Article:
Thursday, July 12, 2012

Boswell on Bible Passages, the Shift to Intolerance, and Stoicism

I'm continuing my way through John Boswell's Christianity, Social Tolerance, and Homosexuality.

I'm not overly convinced by Boswell's interpretation of the biblical passages that appear to condemn homosexuality.  Boswell argues that Leviticus 18:22 does not condemn homosexual sex as a moral sin, but rather relates to distinguishing Israel from the Gentiles, ritual impurity, or idolatry.  Boswell looks at the Septuagint for the passage and sees the Greek word bdelugma being used for abomination, and he states that this particular Greek word pertains to "infringements of ritual purity or monotheistic worship" rather than "violations of law or justice" (page 101).  But bdelugma can also refer to moral sins, as one can see in the LXX for Proverbs 11:1, 20; 12:22; etc.

Regarding Romans 1:26-27, Boswell does not think that the passage is saying that homosexuality violates the natural order, but rather is criticizing heterosexuals who engaged in homosexual activity.  For one, Boswell states that the "concept of 'natural law' was not fully developed until more than a millennium after Paul's death, and it is anachronistic to read it into [Paul's] words" (page 110).  Later, however, on page 148, Boswell states that Philo of Alexandria (first century C.E.) and Platonist Jews regarded "any use of human sexuality, potential or actual, which did not produce legitimate offspring" as a violation of nature, implying that Philo considered certain sexual acts to be unnatural.  While Boswell does well to point out that early Christianity differed from Philo in that it did not place as high of a value on procreation, the fact that Philo considered certain sexual acts to be unnatural invites the question of why Paul could not have done so as well.

Second, according to Boswell, there was a widespread notion in the Hellenistic world that "homosexuality represented a congenital physical characteristic", and Boswell states that "Plato and Aristotle had both suggested variations on this idea, and it was commonplace of Roman medicine" (page 110).  This stood out to me because it appears to suggest that there was a notion in the ancient world that homosexuality was not necessarily a lifestyle choice, but that there were people who were born gay.  Boswell doubts that Paul was aware of this difference, but Boswell does argue that Paul criticizes homosexual acts committed by heterosexuals, not gay people.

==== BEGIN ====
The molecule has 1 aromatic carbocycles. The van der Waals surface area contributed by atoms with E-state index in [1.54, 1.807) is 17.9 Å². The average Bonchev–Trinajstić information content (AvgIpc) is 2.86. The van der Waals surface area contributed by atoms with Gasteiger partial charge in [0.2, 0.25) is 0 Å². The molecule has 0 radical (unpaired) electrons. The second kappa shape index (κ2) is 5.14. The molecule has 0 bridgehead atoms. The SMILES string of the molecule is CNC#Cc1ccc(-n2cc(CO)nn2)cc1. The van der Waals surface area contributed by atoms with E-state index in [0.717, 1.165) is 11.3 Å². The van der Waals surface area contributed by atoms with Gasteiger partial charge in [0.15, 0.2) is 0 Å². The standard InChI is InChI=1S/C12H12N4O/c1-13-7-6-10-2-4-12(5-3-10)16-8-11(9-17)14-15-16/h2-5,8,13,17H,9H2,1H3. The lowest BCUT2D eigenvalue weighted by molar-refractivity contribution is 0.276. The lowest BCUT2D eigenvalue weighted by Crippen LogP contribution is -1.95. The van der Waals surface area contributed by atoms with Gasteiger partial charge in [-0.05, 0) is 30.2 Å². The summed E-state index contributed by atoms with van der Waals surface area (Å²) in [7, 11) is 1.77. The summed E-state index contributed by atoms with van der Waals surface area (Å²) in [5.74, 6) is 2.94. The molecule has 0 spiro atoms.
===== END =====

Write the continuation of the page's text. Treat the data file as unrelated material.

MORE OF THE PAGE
Boswell's essential point appears to be that, up to a certain time period, Roman society and Christianity did not have much of a problem with homosexuality.  Boswell even states on page 135 that "Many prominent and respected Christians----some canonized----were involved in relationships that would almost certainly be considered homosexual in cultures hostile to same-sex eroticism."  The shift towards intolerance, according to Boswell, corresponded with the "barbarian invasions" of the fifth century, and the "dissolution of the urban society of Rome and the ascendance of less tolerant political and ethical leadership" (page 127-128).  Remember from my last post that Boswell associates intolerance against homosexuality with rural areas and authoritarian governments.

(UPDATE: On pages 346-349, Boswell mentions Christians before the fifth century who criticized homosexual activity or abuses: Tatian, Justin Martyr, Eusebius, etc.  Boswell's argument is that these figures criticize homosexuality in some manner, yet they do not use a word translated as 'homosexual' in I Corinthians 6:9, and so that word probably does not relate to homosexuality per se.)

Boswell also appears to think----and there may be more nuance to his argument than I am seeing----that asceticism played some role in intolerance towards homosexuality.  Influenced by Stoicism and other ideologies, there was a sense within Christianity that sex should only be used for procreation, which would cast homosexuality in a negative light.  Boswell provides more nuance on Stoicism, which is often regarded by scholars to be anti-homosexual, for Boswell argues that prominent Stoic figures (i.e., Zeno, Seneca) either had no problem with homosexuality or engaged in homosexual acts themselves.  Whether Boswell contends that Stoicism became more anti-homosexual, I'll have to see as I read more of his book.

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